So lately on the project I am focusing on, we have been battling to help keep a solution's code base and also the connected database schema in synch (Database = SQL Server 2008).

Database changes occur fairly regularly (adding posts, constraints, associations, etc) and consequently it isn't uncommon for individuals to perform a 'Get Latest' from source control and discover that they should also rebuild the database too (and often they forget to complete the second).

We are not using VSTS: Database Edition (DataDude) however the standard Visual Studio database project having a script (batch file) which tears lower and recreates the database from T-SQL scripts. The answer is really a .Internet &lifier ASP.internet solution with LINQ to SQL underlying because the ORM.

Anybody have applying for grants a technique for take (automated or otherwise) which may keep everybody current using the latest database schema?

Continuous integration with MSBuild is definitely an option, only helps get any breaking changes committed, it does not help much within the scenario I outlined above.

We're using Team Foundation Server, in the event that helps..

We attempt to operate forward in the creation scripts.

i.e a big change towards the database isn't authorised unless of course the script continues to be examined and checked into source control.

But this assumes the database team is integrated together with your application team that is not often the situation inside a large project...

(I had been enticed to reply to this "with great difficulty")

EDIT: Tools will not assist you to in case your process is not right.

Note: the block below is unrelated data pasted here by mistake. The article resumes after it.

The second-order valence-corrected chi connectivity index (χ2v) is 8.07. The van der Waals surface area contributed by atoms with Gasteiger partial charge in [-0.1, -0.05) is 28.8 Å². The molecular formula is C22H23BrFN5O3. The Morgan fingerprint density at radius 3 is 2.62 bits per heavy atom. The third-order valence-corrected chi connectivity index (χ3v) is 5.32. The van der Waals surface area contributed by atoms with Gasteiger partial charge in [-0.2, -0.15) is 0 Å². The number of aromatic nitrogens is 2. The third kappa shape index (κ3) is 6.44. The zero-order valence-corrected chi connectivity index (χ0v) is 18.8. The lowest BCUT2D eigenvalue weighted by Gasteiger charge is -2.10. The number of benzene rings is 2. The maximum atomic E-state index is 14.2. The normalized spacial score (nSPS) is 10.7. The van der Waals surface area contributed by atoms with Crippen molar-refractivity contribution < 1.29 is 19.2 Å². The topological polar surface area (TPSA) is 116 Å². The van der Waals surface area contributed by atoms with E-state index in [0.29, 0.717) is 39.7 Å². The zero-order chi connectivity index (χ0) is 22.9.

Ok although it is not the whole solution, you need to have an assertion within the Application code that links as much as the database to say the right schema has been used, this way a minimum of it might be apparent, and also you avoid quiet bugs the ones worrying that stuff went crazy out of the blue.

For the schema version, you could utilize some database specific functionality if available, however i personally would rather declare a schema version table and the version number inside, this way its portable and may be looked into having a simple choose statement

take a look at DB Ghost - you may create a dbp while using scripter within minutes after which manage all of your database code using the change manager.

This is just what DB Ghost was created to deal with.

We essentially do things how you are, using the generation script checked into source control too. I am the designated database master so that all changes towards the script itself are carried out through me. People send me scripts from the changes they've made, I update my master copy from the schema, operate a generate scripts (SSMS) to create the brand new DB script, after which check it in. I keep my copy from the code up-to-date with any changes which are being made elsewhere. We are a little shop which means this works pretty much for all of us. I recognize it most likely does not scale.

If you're not using Visual Studio Database Professional Edition, then you'll need another tool that may break the database lower into its elemental pieces to ensure that they're managable and changeable within an simpler manner.

I'd recommend seriously thinking about Redgate's SQL tools if you wish to maintain sanity total your database changes and updates.

Make use of a tool like RedGate SQL Compare to create the modification schema between a version from the database. After that you can make sure that file into source code control

Take a look only at that question: dynamic patching of databases. I believe it's similar enough for your problem to become useful.